For both professional and management career streams, the Life Sciences STI actual payouts have decreased slightly from 2020 to 2021. The decline in actual STI seemed to occur across a variety of jobs — in both industry-specific roles and cross-industry roles, such as Manufacturing Production, General IT, and Financial Planning & Analysis — as well as across most levels in the professional and management career streams.
This decline suggests that even though some parts of the Life Sciences industry likely weathered the pandemic better than others, parts of the industry may have experienced some slowdowns, with nonessential medical procedures either postponed or canceled.
Long-term incentives (LTI) are quite prevalent in Life Sciences organizations. They are a retention tool used in both management and professional roles. In some cases, they extend to junior professional roles where the skill and/or person is critical to the organization's future success. Life Sciences organizations often compete for talent with the technology industry and, therefore, need to remain aware of practices originating in the technology sector that may affect hiring and retention.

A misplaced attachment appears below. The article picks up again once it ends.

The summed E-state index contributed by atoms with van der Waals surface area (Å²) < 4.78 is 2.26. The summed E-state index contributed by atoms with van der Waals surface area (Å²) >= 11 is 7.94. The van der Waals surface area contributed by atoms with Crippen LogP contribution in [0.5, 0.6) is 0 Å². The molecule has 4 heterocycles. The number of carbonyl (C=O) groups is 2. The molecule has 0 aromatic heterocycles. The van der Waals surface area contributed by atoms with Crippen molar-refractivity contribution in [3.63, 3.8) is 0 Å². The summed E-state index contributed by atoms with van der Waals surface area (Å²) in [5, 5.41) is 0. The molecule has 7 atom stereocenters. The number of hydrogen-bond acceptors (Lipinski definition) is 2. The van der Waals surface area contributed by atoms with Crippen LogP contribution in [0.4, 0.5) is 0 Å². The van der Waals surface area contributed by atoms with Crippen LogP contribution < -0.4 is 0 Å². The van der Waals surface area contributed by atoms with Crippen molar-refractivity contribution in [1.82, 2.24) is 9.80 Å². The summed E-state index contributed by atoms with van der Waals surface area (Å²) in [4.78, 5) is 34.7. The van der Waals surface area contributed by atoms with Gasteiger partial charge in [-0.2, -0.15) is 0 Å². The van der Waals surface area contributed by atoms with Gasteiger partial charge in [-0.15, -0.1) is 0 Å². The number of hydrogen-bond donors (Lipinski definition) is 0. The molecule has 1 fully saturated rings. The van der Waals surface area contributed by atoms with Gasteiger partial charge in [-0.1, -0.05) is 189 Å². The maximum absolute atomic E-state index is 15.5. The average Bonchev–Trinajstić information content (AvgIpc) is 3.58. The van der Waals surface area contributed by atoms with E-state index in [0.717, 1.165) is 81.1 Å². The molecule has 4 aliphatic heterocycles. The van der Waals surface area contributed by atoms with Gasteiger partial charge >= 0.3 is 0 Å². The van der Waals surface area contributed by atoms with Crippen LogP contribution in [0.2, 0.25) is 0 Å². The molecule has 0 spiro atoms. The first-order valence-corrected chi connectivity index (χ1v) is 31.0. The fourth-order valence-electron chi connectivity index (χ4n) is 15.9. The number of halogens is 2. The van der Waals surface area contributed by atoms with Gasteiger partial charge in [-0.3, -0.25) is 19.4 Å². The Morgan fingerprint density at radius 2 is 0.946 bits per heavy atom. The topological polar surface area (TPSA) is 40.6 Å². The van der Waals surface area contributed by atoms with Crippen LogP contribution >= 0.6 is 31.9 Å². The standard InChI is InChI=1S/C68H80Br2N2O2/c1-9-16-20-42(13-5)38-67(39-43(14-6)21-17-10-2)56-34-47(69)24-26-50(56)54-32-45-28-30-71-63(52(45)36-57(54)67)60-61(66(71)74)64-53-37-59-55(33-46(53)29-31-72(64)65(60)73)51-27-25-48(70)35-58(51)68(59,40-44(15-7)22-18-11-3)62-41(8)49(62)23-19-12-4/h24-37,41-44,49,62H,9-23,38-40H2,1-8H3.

Long-term incentives are used far more in Life Sciences than in the general industry. The trend continues to hold when examined on a level-by-level basis across every level of the professional and management career stream. In particular, Life Sciences sales and Engineering & Sciences positions are two job families that hold a high degree of industry-specific specializations. They are areas where the Life Sciences industry offers quite a bit more LTI than the general industry.
Data also indicates that eligibility for Life Sciences organizations in the professional career stream has seen a slight uptick from 2020 to 2021, while the management career stream has decreased. This increase is driven primarily by eligibility increases in the Sales and Engineering & Sciences roles.
Within the Sales & Marketing job family, LTI eligibility has gone up from 72% in 2020 to 74% in 2021; Engineering & Sciences has gone up even more, from 66% in 2020 to 74% in 2021.
Life Sciences include pharmaceuticals, biotechnology, medical device, contract outsourcing, agricultural sciences, and animal health. Pharmaceuticals and biotechnology make up the majority of the survey, with about 60%.